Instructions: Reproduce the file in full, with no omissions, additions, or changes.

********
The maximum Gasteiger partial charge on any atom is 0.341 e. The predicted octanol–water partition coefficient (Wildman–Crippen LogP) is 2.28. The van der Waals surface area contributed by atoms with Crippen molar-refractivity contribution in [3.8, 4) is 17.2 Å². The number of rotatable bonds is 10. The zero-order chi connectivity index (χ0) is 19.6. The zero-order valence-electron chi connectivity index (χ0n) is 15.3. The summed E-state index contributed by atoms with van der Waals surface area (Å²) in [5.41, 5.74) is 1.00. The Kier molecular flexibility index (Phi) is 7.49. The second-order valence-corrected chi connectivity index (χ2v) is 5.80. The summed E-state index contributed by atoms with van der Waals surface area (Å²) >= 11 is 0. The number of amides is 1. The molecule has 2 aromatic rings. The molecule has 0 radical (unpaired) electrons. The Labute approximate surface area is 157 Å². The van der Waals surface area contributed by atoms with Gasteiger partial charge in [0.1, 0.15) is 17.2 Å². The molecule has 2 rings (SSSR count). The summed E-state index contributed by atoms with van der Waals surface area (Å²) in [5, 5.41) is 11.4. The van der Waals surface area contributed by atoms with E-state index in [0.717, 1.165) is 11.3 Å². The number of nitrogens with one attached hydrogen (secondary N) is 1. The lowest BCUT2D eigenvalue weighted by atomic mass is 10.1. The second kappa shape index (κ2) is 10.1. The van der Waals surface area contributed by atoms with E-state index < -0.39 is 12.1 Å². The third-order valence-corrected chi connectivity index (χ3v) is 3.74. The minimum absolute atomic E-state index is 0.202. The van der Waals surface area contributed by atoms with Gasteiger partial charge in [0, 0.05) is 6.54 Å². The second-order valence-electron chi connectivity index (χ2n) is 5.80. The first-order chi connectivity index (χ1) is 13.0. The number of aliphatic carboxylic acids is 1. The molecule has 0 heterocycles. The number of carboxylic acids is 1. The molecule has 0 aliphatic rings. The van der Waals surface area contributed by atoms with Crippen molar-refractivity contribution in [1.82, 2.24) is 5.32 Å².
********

The maximum Gasteiger partial charge on any atom is 0.341 e. The predicted octanol–water partition coefficient (Wildman–Crippen LogP) is 2.28. The van der Waals surface area contributed by atoms with Crippen molar-refractivity contribution in [3.8, 4) is 17.2 Å². The number of rotatable bonds is 10. The zero-order chi connectivity index (χ0) is 19.6. The zero-order valence-electron chi connectivity index (χ0n) is 15.3. The summed E-state index contributed by atoms with van der Waals surface area (Å²) in [5.41, 5.74) is 1.00. The Kier molecular flexibility index (Phi) is 7.49. The second-order valence-corrected chi connectivity index (χ2v) is 5.80. The summed E-state index contributed by atoms with van der Waals surface area (Å²) >= 11 is 0. The number of amides is 1. The molecule has 2 aromatic rings. The molecule has 0 radical (unpaired) electrons. The Labute approximate surface area is 157 Å². The van der Waals surface area contributed by atoms with Gasteiger partial charge in [0.1, 0.15) is 17.2 Å². The molecule has 2 rings (SSSR count). The summed E-state index contributed by atoms with van der Waals surface area (Å²) in [5, 5.41) is 11.4. The van der Waals surface area contributed by atoms with E-state index in [0.717, 1.165) is 11.3 Å². The number of nitrogens with one attached hydrogen (secondary N) is 1. The lowest BCUT2D eigenvalue weighted by atomic mass is 10.1. The second kappa shape index (κ2) is 10.1. The van der Waals surface area contributed by atoms with E-state index < -0.39 is 12.1 Å². The third-order valence-corrected chi connectivity index (χ3v) is 3.74. The minimum absolute atomic E-state index is 0.202. The van der Waals surface area contributed by atoms with Gasteiger partial charge in [0, 0.05) is 6.54 Å². The second-order valence-electron chi connectivity index (χ2n) is 5.80. The first-order chi connectivity index (χ1) is 13.0. The number of aliphatic carboxylic acids is 1. The molecule has 0 heterocycles. The number of carboxylic acids is 1. The molecule has 0 aliphatic rings. The van der Waals surface area contributed by atoms with Crippen molar-refractivity contribution in [1.82, 2.24) is 5.32 Å².